The utility of physiotherapy assessments delivered by telehealth: A systematic review

Cherie Zischke, Vinicius Simas, Wayne Hing, Nikki Milne, Alicia Spittle, Rodney Pope

Research output: Contribution to journalArticlepeer-review

Abstract

Background: Telehealth use is increasing due to its ability to overcome service access barriers and provide continued care when disease transmission is of concern. However, little is known of the validity, reliability and utility of performing physiotherapy assessments using synchronous forms of telehealth across all physiotherapy practice areas. The aim of this systematic review was to determine the current clinometric value of performing physiotherapy assessments using synchronous forms of telehealth across all areas of physiotherapy practice.

Methods: A comprehensive search of databases (PubMed/MEDLINE, The Cochrane Library, Embase and EBSCO) was undertaken to identify studies investigating the clinometric value of performing physiotherapy assessments using synchronous forms of telehealth across all physiotherapy practice areas. Following selection, a quality appraisal was conducted using the Brink and Louw or Mixed Methods Appraisal Tool. Evidence regarding validity, reliability and utility of synchronous telehealth physiotherapy assessments was extracted and synthesised using a critical narrative approach.

Results: Thirty-nine studies conducted in a variety of simulated (n = 15) or real-world telehealth environments (n = 24), were included. The quality of the validity, reliability and utility studies varied. Assessments including range of movement, muscle strength, endurance, pain, special orthopaedic tests (shoulder/elbow), Berg Balance Scale, timed up and go, timed stance test, six-minute walk test, steps in 360-degree turn, Movement Assessment Battery for Children (2nd Edition), step test, ABILHAND assessment, active straight leg raise, and circumferential measures of the upper limb were reported as valid/reliable in limited populations and settings (many with small sample sizes). Participants appeared to embrace telehealth technology use, with most studies reporting high levels of participant satisfaction. If given a choice, many reported a preference for in-person physiotherapy assessments. Some inconsistencies in visual/auditory quality and challenges with verbal/non-verbal communication methods were reported. Telehealth was considered relatively cost-effective once services were established.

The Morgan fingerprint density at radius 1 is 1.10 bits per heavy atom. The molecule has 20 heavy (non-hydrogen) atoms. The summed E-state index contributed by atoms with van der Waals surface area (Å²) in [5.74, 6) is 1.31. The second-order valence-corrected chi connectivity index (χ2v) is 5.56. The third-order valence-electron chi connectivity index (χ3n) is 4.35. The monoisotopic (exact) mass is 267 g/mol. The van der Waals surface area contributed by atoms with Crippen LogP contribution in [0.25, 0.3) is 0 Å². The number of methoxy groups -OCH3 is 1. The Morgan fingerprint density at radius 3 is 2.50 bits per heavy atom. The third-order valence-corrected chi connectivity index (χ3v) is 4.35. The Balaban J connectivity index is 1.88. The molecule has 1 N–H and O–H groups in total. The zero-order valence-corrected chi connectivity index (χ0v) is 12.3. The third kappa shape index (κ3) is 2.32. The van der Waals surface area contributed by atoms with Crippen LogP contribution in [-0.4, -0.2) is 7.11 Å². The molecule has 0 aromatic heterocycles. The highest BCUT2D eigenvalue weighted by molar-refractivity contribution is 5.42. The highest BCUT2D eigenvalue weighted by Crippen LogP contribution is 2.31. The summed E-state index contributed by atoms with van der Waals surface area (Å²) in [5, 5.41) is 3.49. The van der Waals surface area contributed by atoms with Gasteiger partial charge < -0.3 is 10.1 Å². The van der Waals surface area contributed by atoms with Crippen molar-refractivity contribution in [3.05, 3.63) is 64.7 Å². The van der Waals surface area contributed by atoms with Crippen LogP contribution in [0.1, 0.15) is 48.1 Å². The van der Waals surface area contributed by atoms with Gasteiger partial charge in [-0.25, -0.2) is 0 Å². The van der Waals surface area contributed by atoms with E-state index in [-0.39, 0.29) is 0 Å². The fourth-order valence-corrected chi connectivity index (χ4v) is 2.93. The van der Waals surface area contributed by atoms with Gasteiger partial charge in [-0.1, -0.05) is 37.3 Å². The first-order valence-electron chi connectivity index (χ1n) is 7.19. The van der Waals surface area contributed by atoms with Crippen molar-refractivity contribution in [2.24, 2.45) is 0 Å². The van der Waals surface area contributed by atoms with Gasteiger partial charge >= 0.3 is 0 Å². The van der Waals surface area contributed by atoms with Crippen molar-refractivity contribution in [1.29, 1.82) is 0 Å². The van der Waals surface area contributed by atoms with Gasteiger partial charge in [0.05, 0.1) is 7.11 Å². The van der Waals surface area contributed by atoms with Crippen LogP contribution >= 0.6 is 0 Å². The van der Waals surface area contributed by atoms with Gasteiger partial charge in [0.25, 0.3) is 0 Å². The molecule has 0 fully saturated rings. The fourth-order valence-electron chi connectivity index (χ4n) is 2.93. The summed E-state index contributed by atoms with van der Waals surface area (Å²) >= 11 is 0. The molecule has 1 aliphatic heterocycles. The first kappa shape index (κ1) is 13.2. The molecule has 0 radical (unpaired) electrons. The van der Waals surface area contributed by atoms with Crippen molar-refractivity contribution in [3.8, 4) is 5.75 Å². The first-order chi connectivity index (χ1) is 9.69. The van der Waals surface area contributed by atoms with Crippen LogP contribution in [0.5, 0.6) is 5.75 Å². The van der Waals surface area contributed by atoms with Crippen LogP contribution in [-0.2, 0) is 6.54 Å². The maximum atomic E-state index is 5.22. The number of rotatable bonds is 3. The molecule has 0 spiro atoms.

Conclusions: Performing physiotherapy assessments using synchronous forms of telehealth appears valid and reliable for specific assessment types in limited populations. Further research is needed in all areas of physiotherapy practice, to strengthen the evidence surrounding its clinometric value. Clinicians contemplating using this assessment mode should consider the client/family preferences, assessment requirements, cultural needs, environment, cost considerations, access and confidence using technology.

Protocol registration: PROSPERO: CRD42018108166.

Original languageEnglish
Article number04072
Number of pages36
JournalJournal of Global Health
Volume11
DOIs
Publication statusPublished - 2021

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